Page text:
Instantly, the principal's eyes darted to the corner of the room where an orange cone rested on a chair. Earlier in the day, Chavis had ordered a boy named Mike to hug the cone "like a baby" for the rest of the school year his punishment for a racist insult.
But Mike had gone to another class, leaving the cone behind. It took a split second for Chavis to realize what the teacher hadn't: The boy had duped them.
Chavis's expression hardened.
"You should have known something was wrong," he barked at the teacher, as her students, and Mike's classmates, looked on. "He's a liar! You can't trust him."
Chavis, an American Indian who grew up in segregated North Carolina, heads the renowned charter school in East Oakland's Laurel District. His approach to education is often described as "tough love" or "no nonsense," but it is often more aggressive, and less predictable.
He can be charming, entertaining and compassionate, but his demeanor will turn on a dime if someone challenges his authority.One teacher compares him to Bobby Knight, the controversial college basketball legend whose antics eventually cost Knight his head coaching job at Indiana University.
Chavis doesn't mind the comparison. He admires Knight's style. And just as Knight's impressive record shielded him for years against allegations of verbal and physical abuse, the awe-inspiring test scores and national attention achieved by the American Indian Public Charter School have protected Chavis from his detractors.
Last month the Oakland school district demanded some answers from the charter school's board about the principal's conduct. It remains to be seen, however, what the tough talk will yield.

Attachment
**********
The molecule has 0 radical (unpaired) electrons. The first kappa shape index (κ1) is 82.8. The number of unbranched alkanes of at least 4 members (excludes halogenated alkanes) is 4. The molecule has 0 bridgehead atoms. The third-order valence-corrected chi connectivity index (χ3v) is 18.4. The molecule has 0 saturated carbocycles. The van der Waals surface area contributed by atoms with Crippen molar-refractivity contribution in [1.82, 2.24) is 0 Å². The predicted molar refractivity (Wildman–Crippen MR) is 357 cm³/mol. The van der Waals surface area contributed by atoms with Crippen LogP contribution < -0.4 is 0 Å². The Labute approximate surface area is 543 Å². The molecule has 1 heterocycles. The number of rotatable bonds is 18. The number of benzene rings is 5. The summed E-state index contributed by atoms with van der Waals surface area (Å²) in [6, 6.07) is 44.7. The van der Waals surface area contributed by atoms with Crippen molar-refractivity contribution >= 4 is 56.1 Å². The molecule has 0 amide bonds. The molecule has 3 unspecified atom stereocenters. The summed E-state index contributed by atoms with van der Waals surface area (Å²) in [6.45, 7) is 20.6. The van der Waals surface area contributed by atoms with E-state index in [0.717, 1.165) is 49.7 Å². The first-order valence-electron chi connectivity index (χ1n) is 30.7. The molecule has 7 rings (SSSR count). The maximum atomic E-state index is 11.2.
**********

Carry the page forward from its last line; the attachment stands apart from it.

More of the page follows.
Even under pressure, Chavis might well be unwilling, or unable, to dial down his outbursts.
One morning in March, Mills College education professor Sabrina Zirkel brought some graduate students to Chavis' famed charter school. She chose the school in part because its outstanding test scores and harsh disciplinary practices strike at the heart of a national debate on education reform.
Zirkel said she expected to see some "tough talk." She didn't expect Chavis to drive one of her graduate students, a 25-year-old African-American man, out of the school after he showed up 15 minutes late.
"He pushed his chest into my shoulder and begun to usher me out of the building, shouting profanities and insults in my face. He called me a '(expletive) minority punk" at least five times and shouted, 'I'm going to kick your ass' at least seven times.'
"He said ... I was a 'worthless piece of (expletive) people have been making excuses for' all of my life," was the account Unity Lewis gave in a complaint letter, echoed by others in his group.
Chavis acknowledges he swore at Lewis and that he called him a "disgrace" to his race. He did so, he said, because Lewis "acted like a fool," called Chavis a "homey" and initially refused to leave the school grounds.